Behind both sides of that rhetoric, I’ve come to believe, is a habit of thought that’s deeply ingrained in contemporary consciousness—the habit, mentioned toward the end of last week’s post, of postulating an imaginary "real world" that contains some set of desirable features the actual world lacks, and then condemning the actual world for its failure to measure up to the imaginary one.  Few corners of modern have escaped that habit of thinking, and fewer still have avoided being harmed by it.

Take politics, which used to be the process of finding acceptable compromises among the competing needs and wants of members of a community.  These days that process has been all but swamped by supporters of an assortment of fictive worlds—consider the heavily fictionalized pre-1960s America that features so heavily in Christian fundamentalist rhetoric, in which Christian faith was universal, happy families all prayed together on Sunday mornings, and gays, atheists, and other deviant types were safely quarantined in New York City, for example, or for that matter the assorted utopias of political correctness to be found on the other end of the political spectrum. People who are struggling to make the actual world conform to some imaginary one are rarely prepared to accept the compromises, the negotiations, and the quest for common ground that make for functional politics, and the result is the stalemate between entrenched factions that pervades politics on nearly all levels today.

From public health to personal ethics, from dietary choices to the management of the economy, the words are different but they’re all sung to the same old tune.  Abstract theories about how the world ought to work are treated as descriptions of how the world actually works, and heaven help you if you suggest that the theories might be judged by comparing them to the facts on the ground. All the usual contortions of cognitive dissonance then come into play when, as so often happens, measures that are supposed to improve public health make it worse, moral stances intended to improve the world cause more harm than good, diets that are supposed to make people healthy actually make them sick, economic programs proclaimed as the key to lasting prosperity run one economy after another straight into the ground, and so on.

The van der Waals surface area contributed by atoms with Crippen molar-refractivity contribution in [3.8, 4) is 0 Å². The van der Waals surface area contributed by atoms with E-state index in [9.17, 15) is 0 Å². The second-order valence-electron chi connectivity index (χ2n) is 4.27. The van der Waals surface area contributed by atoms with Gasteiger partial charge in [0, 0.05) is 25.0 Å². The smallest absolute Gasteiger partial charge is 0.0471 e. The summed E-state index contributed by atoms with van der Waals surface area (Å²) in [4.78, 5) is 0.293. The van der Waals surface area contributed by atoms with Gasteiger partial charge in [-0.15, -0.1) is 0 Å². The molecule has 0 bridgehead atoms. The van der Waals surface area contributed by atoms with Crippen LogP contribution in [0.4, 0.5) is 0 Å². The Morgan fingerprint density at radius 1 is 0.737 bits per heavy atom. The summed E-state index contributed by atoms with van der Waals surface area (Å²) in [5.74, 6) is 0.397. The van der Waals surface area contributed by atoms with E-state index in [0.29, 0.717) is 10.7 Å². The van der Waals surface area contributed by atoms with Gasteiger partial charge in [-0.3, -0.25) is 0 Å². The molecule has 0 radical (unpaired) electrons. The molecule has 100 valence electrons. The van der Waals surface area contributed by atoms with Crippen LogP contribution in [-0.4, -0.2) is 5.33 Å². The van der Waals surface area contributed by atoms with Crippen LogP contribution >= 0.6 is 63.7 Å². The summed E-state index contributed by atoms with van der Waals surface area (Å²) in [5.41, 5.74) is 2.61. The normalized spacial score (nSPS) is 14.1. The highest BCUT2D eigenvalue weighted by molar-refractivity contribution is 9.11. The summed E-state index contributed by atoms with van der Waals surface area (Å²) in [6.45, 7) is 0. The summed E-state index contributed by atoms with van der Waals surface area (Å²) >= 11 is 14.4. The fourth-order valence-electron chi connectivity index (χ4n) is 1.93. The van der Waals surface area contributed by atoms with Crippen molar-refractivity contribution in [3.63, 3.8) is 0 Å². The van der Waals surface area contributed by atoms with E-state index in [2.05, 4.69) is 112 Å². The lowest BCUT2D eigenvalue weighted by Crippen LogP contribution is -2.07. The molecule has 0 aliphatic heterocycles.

What’s the alternative? Simply put, it involves setting aside our own desires, preferences, and sense of entitlement, and paying attention to the way things actually happen in the world.

It’s important not to overthink what’s being said here. Philosophers since ancient times have pointed out, and quite rightly, that human beings have no access to absolute truth; the world as we experience it comes into being out of the interaction between the "buzzing, blooming confusion" of raw sensory data and the structures of the individual consciousness. Whatever its relevance to the deeper questions of philosophy, a subject I don’t propose to address here, the world as we experience it is as close as we need to get to reality to apply the proposal I’ve just made. In the world as we experience it, some things happen reliably, other things happen unpredictably, and still other things never seem to get around to happening at all—and it’s not hard, even across cultural and linguistic barriers, to find common ground concerning which things belong in which of these categories.